You may have come across these two intellectual giants before. Rene Descartes is most known for the statement ‘Cogito ergo sum’ or ‘I think therefore I am’. Leibniz is perhaps best known for the development of calculus at the same time as Isaac Newton. However these two philosophers also contributed to the development of AI. Descartes in his work ‘Discourse on the Method for Conducting One’s Reason Well and for Seeking the Truth in the Sciences’ considered the question that machines might be able to exhibit the same faculty of consciousness as humans. Whilst Leibniz postulated a universal language of reasoning the ‘characteristica universalis’ that might reduce all forms of argumentation to calculation.
Whilst these early ruminations trace an interesting line of thought, it took until the early 20th century for thinkers such as Russel and Boole to put forth a more formal definition of these ideas. These developments coupled with the brilliant work of mathematician Kurt Godel, led to the foundational work of Alan Turing. Turing’s key insight was that any mathematical problem that could be formally defined within the limits of Godel’s incompleteness theorem could, in theory, be solved by a computing device, the so called Turing Machine.
The Turing Machine, first postulated in 1936 is a hypothetical computer. Despite being very simple, the machine can simulate any computer algorithm. The Turing machine ‘anticipated’ the development of micro processors and stored memory computer programs. For a full description of the Turing machine see https://en.wikipedia.org/wiki/Turing_machine.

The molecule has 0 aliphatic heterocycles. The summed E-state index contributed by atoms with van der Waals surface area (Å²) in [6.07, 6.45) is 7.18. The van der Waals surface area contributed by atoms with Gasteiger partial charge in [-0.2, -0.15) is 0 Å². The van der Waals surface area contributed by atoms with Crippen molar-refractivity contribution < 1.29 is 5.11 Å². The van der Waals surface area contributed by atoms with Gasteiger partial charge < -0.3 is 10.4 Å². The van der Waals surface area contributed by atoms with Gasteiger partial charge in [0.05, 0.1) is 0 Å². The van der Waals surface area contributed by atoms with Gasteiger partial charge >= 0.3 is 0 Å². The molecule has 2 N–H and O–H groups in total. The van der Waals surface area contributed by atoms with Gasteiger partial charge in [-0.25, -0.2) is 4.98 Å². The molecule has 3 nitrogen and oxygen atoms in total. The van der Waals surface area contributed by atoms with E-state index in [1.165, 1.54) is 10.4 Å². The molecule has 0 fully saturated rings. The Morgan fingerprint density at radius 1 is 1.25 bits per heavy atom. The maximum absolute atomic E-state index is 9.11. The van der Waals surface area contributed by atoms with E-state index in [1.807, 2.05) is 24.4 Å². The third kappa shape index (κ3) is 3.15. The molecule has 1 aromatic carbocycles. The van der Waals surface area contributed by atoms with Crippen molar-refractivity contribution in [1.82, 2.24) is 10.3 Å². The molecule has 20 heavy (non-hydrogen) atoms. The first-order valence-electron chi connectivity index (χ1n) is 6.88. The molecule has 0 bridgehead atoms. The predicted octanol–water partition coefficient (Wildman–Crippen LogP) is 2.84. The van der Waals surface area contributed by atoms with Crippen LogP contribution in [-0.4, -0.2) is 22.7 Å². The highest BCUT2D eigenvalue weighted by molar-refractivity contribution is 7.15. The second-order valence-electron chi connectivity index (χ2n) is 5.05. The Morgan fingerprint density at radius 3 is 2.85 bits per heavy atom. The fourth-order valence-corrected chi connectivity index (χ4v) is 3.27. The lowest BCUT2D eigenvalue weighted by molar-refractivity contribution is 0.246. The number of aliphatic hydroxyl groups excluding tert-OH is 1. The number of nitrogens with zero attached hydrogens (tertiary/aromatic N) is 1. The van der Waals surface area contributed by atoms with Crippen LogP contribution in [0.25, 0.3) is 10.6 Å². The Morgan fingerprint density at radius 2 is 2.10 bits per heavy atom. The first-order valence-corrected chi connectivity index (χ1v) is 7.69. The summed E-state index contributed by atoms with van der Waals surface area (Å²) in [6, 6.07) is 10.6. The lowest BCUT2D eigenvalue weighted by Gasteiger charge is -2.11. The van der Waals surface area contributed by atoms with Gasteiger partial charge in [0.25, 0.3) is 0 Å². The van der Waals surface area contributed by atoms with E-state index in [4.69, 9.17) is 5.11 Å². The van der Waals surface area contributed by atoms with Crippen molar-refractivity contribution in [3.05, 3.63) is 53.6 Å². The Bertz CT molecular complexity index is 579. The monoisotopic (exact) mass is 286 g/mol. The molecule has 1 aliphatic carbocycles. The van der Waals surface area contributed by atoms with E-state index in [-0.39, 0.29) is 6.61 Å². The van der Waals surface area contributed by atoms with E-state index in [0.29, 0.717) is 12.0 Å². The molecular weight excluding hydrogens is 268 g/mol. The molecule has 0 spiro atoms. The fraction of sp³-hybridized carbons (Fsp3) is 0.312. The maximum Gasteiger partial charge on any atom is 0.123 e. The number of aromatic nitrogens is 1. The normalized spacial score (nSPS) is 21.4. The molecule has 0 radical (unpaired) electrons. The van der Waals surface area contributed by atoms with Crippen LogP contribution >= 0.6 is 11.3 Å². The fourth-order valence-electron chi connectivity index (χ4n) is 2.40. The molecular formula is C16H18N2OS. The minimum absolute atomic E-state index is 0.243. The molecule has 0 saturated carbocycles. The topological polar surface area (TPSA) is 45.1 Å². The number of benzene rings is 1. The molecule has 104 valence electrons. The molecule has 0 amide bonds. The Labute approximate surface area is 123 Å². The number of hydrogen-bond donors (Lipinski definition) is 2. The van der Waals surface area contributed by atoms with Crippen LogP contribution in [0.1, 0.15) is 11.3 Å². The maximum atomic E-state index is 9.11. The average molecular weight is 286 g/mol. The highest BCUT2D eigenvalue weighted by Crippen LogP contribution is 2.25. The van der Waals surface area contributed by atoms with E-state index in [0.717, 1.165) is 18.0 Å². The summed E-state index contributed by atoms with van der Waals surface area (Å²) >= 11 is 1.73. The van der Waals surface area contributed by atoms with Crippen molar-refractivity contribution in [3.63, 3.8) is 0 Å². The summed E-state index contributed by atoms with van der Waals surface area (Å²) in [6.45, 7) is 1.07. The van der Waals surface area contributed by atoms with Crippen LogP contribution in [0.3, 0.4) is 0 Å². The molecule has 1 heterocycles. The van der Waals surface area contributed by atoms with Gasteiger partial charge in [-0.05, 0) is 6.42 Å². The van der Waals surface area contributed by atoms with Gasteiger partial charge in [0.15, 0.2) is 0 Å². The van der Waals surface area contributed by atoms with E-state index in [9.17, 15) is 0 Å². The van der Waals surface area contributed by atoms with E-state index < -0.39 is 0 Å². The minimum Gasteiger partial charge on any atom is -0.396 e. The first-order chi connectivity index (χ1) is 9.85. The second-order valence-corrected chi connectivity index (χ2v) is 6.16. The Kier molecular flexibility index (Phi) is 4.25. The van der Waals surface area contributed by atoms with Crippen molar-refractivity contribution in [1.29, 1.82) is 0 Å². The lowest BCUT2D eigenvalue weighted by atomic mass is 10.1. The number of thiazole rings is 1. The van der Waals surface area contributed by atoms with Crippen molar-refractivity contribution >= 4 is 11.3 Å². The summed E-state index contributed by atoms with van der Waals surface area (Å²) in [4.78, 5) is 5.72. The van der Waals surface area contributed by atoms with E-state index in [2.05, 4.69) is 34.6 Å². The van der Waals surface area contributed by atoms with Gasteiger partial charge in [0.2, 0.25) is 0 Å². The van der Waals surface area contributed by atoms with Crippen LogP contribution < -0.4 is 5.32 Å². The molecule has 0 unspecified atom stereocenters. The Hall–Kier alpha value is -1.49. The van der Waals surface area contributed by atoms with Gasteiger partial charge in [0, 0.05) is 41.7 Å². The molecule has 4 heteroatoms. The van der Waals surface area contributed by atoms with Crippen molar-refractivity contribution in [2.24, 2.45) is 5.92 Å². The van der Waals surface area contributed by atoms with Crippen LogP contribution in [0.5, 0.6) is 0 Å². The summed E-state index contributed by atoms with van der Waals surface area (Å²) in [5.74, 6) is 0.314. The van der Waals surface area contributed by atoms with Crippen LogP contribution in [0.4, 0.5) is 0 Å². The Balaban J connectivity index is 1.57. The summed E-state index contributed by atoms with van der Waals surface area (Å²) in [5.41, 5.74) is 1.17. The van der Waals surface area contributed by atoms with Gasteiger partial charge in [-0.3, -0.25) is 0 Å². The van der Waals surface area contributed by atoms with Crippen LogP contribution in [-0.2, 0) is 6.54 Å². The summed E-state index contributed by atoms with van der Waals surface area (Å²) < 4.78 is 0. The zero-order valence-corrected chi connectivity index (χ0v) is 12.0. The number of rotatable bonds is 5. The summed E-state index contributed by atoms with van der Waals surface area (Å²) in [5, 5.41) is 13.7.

From these early theoretical underpinnings, the first more formal steps towards thinking machines started in the 1940’s. Early investigations in neuroscience had revealed that the brain was comprised of an electro-chemical network of many individual nerve cells. Not unreasonably, these early AI researchers set out to duplicate the behaviour observed in human brain cells by constructing a series of analog electronic devices. These early steps saw the construction of the worlds first artificial neural network, snappily named ‘Stochastic Neural Analog Reinforcement Calculator’ or SNARC for short.
SNARC was developed by Marvin Minsky and Dean Edmonds in 1951. The system comprised of a network of 40 analog neurons connected to a robot mouse. The system simulated the problem of a rat trying to find it’s way out of a maze. Below is a photograph of a single neuron from the machine which was sadly cannibalized for parts and no longer exists.
Figure 2 A single SNARC neuron. Source.